... so going by the above comments, I think I used the chain rule correctly (@ehilld I find chain rule easier than sum rule mostly!) - can anyone suggest tips on if there is a way I can simplify the trig. a little?
     
  6. Sep 18, 2011 #5

    ehild

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    Apply the sum rule. Really.


    You can find that sin(a+b) =sin(a)cos(b)+cos(a)sin(b)

    The function n=sin((A+B)/2)/sin(A/2) simplifies to

    [itex]n=\frac{\sin(A/2) \cos(B/2) + \cos(A/2) \sin(B/2)}{\sin(A/2)}=\cos(B/2)+\sin(B/2) \cot(A/2)[/itex].


    When squaring, you can remove the half-angles by using the identities

    sin2(A/2)=0.5(1-cos(A)),
    cos2(A/2)=0.5(1+cos(A)), which you have tried, but did something wrong. cos^2((A+D)/2)+sin^2((A+D)/2)=1 instead that complicated something you wrote.

    By the way, you replaced cos(A/2)/sin(A/2) with arctan(A/2), which is wrong. It is cotangent, cot(A/2).


    ehild
     
  7. Sep 18, 2011 #6
    @ehild

    OK, so from my original formula:

    [tex]n=\frac{\sin(\frac{A+D}{2})}{\sin(\frac{A}{2})}[/tex]

    [tex]\implies n=\cos(\frac{D}{2})+\cot(\frac{A}{2})\sin(\frac{D}{2})[/tex]

    [tex]\implies\frac{\partial n}{\partial A}=[-\frac{1}{\sin^{2}(\frac{A}{2})}](\frac{1}{2})\sin(\frac{D}{2})=-\frac{1}{2}\frac{\sin(\frac{D}{2})}{\sin^{2}(\frac{A}{2})}[/tex]

    [tex]\implies|\frac{\partial n}{\partial A}|^{2}=\frac{1}{4}[\frac{\sin(\frac{D}{2})}{\sin^{2}(\frac{A}{2})}]^{2}[/tex]

    and for:

    [tex]\frac{\partial n}{\partial D}[/tex]

    [tex]\frac{\partial n}{\partial D}=-(\frac{1}{2})\sin(\frac{D}{2})+(\frac{1}{2})\cot(\frac{A}{2})\cos(\frac{D}{2})[/tex]

    [tex]=-(\frac{1}{2})\sin(\frac{D}{2})+(\frac{1}{2})\frac{\cos(\frac{D}{2})}{\tan(\frac{A}{2})}[/tex]

    [tex]\implies|\frac{\partial n}{\partial D}|^{2}=(\frac{1}{4})\sin^{2}(\frac{D}{2})-(\frac{1}{2})\frac{\sin(\frac{D}{2})\cos(\frac{D}{2})}{\tan(\frac{A}{2})}+(\frac{1}{4})\frac{\cos^{2}(\frac{D}{2})}{\tan^{2}(\frac{A}{2})}[/tex]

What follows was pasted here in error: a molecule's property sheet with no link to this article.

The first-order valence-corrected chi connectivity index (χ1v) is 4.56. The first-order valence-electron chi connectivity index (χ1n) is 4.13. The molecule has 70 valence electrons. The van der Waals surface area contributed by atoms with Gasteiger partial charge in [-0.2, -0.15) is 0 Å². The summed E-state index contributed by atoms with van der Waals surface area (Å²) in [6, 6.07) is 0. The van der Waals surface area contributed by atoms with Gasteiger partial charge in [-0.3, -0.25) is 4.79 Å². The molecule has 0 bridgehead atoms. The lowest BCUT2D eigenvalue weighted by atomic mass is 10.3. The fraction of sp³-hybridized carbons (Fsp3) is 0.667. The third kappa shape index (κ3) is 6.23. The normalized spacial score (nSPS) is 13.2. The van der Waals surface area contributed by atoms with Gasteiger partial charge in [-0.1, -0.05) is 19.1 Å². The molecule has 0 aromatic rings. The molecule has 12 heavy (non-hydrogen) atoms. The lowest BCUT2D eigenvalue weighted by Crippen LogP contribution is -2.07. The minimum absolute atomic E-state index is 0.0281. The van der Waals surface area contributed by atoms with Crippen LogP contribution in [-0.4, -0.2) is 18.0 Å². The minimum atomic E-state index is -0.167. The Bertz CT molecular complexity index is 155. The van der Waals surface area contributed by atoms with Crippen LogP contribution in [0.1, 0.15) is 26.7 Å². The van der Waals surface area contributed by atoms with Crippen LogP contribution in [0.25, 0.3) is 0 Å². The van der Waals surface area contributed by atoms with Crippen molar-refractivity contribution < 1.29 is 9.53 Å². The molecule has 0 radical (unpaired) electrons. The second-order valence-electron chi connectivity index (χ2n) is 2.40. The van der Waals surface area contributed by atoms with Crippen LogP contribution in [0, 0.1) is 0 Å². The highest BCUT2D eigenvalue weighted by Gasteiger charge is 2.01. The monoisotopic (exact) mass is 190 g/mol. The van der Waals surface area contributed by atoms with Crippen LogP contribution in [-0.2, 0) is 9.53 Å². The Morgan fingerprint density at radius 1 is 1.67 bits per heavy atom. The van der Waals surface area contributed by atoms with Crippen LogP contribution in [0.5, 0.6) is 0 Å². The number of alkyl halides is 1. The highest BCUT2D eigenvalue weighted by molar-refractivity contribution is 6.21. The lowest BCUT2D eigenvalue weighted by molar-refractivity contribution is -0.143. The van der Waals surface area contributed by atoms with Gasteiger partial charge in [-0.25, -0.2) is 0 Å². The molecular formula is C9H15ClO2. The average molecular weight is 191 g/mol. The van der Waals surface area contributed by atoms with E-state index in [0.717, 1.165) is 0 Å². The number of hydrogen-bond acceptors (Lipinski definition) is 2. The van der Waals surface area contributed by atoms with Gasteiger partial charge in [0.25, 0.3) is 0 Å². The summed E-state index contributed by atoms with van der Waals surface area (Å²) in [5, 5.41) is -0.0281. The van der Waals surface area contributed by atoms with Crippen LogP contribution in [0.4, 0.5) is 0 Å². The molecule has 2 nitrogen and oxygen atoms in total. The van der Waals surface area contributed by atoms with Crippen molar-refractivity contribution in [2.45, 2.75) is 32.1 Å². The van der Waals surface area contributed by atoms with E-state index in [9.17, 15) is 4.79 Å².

[tex]=(\frac{1}{4})(\frac{1}{2})(1-\cos(D))-(\frac{1}{2})(\frac{1}{2})\frac{\sin(D)}{\tan(\frac{A}{2})}+[\frac{\cos(\frac{D}{2})}{\tan(\frac{A}{2})}]^{2}(\frac{1}{4})[/tex]

    [tex]=\frac{1}{4}((\frac{1}{2})(1-\cos(D))-\frac{\sin(D)}{\tan(\frac{A}{2})}+[\frac{\cos(\frac{D}{2})}{\tan(\frac{A}{2})}]^{2})[/tex]

    Can you please confirm that this is correct? (although I still used the chain rule... I don't think that sum rule would have made life much easier, but stand to be corrected there...)

    please note, this formula for n is for finding refractive index of material using a prism where A and D are two angles.... the reason I want square of partial derivatives is so that I can then use them in the error propogation formula along with my error in A and D in order to find error in n. So, I suppose it is not essential that I reduce the trig. to the most simple form possible so long as the final formula is in some way tractable - that said, dealing with trig. has been a weakness of mine for a very long time and so I am eager to improve in this area.
     
  8. Sep 18, 2011 #7

    ehild

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    The derivative with respect to D is simpler in the original form,
    [tex]\frac{\partial n}{\partial D}=\frac{1}{2}\frac{\cos(\frac{A+D}{2})}{sin(\frac{A}{2})}[/tex]. The derivative with respect to A is
    [tex]\frac{\partial n}{\partial A}=-\frac{1}{2}\frac{\sin(\frac{D}{2})}{\sin^{2}(\frac {A}{2})}[/tex]
    You need not do the squares. When evaluating the squares of the derivatives, the simplest way is to evaluate the derivatives and then square them (the numbers, not the formulae).

    ehild